So with the offering into the fire of agni with svā + hā we have combined Mother divine as the praise with the offering of yajña, to not only agni to carry to the devatā, but intrinsic in the offer is viṣṇu which is hariḥ also being there.


    • One view of svāhā is su and √ ah hail! hail to! may a blessing rest on note too that hā is also a a form of śiva or bhairava
    • yajña - act of worship or devotion , offering , oblation , sacrifice ; fire
    Namaste Yajvan!

    I am impressed as usual with your thoughts, particularly on this interesting topic. This provides a basic understanding of how harih and svaha both relate to Vishnu.

    I am also interested in what you think about the "Om" part of Harih Om. Do you think that "Om" definitely entails certain theological ideas?

    I found that Kyle Tortora on his Lotus Sculpture website opens his discussion on this by citing the Upanishads and then claims:

    For the Hindus & Buddhists, Om is the primordial sound, the first breath of creation, the vibration that ensures existence. Om sign signifies God, Creation, & the One-ness of all creation. The Om symbol is a sacred syllable representing Brahman, the impersonal Absolute - omnipotent, omnipresent, and the source of all manifest existence. Brahman, in itself, is incomprehensible; so a symbol becomes mandatory to help us realize the Unknowable. Om, therefore, represents both the unmanifest (nirguna) and manifest (saguna) aspects of God.

    A" stands for Creation "U" stands for Preservation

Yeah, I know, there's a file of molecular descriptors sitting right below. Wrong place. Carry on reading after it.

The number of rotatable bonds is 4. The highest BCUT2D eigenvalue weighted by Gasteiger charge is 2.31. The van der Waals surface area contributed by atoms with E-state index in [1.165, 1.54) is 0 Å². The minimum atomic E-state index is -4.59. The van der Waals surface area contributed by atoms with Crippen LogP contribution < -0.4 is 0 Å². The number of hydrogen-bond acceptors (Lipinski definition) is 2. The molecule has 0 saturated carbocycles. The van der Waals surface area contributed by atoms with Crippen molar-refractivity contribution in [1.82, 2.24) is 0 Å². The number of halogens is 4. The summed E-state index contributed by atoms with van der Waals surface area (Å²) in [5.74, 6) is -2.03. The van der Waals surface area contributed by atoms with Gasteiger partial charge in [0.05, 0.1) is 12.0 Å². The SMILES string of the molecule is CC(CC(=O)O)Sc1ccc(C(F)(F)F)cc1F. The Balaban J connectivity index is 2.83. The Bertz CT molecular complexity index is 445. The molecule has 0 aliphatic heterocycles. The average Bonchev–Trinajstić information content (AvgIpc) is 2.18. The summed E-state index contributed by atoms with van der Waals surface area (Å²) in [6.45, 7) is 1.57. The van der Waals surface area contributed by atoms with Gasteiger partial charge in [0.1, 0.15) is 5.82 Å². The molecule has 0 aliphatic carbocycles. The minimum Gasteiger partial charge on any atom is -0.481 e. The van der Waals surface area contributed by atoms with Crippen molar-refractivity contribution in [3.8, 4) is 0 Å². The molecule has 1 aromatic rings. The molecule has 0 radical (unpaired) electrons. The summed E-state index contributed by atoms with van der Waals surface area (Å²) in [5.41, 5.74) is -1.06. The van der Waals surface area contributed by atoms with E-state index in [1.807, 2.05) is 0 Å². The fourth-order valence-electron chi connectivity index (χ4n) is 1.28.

"M" stands for Destruction or Dissolution
    This is representative of the Trinity of God in Hindu dharma (Brahma, Vishnu and Shiva).

    What do you think about this claim?

    As you know, I am not deeply versed and come to the forum for knowledge. I am not advocating K.Tortora's theory or opposing it. I am not sure why simply making a sound would inherently create a meaning about Ishvara or His existence, but it's a question that is interesting to me.

    Mahadeva S Sarma proposes:

    ओम् इत्येकाक्षरमं ब्रह्म is a statement from the Bhagavad Gita. That is a declaration by Lord Krishna. This means 'Brahman' (Paramatman) is what is meant by Om. Well one could call/refer to God, by any name one chooses. It is great that Lord Krishna has agreed with the Scriptures(The Vedas, The Smritis, and The Puranas) in choosing the same term. In fact He says, " Use this one syllable and put your mind focussed on me when you exit the body(in Death) you shall reach Me." The use of fist person pronouns further says that Lord Krishna identified Himself as Brahman.

    the Mandukya Upanishad deals with what Om-kara is according to Vedanta. Why should Om- be an 'apt' representation of Brahman. This Upanishad ... explains what are the "senses" in which 'Om' is a representation/reference to God. One of the chief reasons is 'Om' pronounced as per standards is mono syllabic. This in itself is sufficient "reason" to represent God. For in Vedanta[Any form of it] God but One and Only One.
    Mahinder Singh claims:

    According to Vedas, God is formless it cannot be defined as form on whom one can meditate. Therefore OM was specified in Vedas as symbol or representation of that formless God.

    In many places in Upanishads it is said, one should meditate on OM, as it is the symbol of formless God
    In Patanjali Yogastura 1.27 , it is specified
    तस्य वाचकः प्रणवः ॥ OM is a symbol for ishvara. ||

    1. When one perform the Sacrifice the OM represent the formless God, whom one refer as main deity.

    And Raghu Tippur adds to that:
    First of all understand what is God and then we can relate the sound OM to God . God is that infinite energy with all knowing , conscious , blissful and infinite creative power which exists everywhere . Om is the representation of this universe in sound form consisting of solid , liquid and gasseous forms Om is said to penetrate all these forms of existence .

    I hope to hear your own opinions and responses.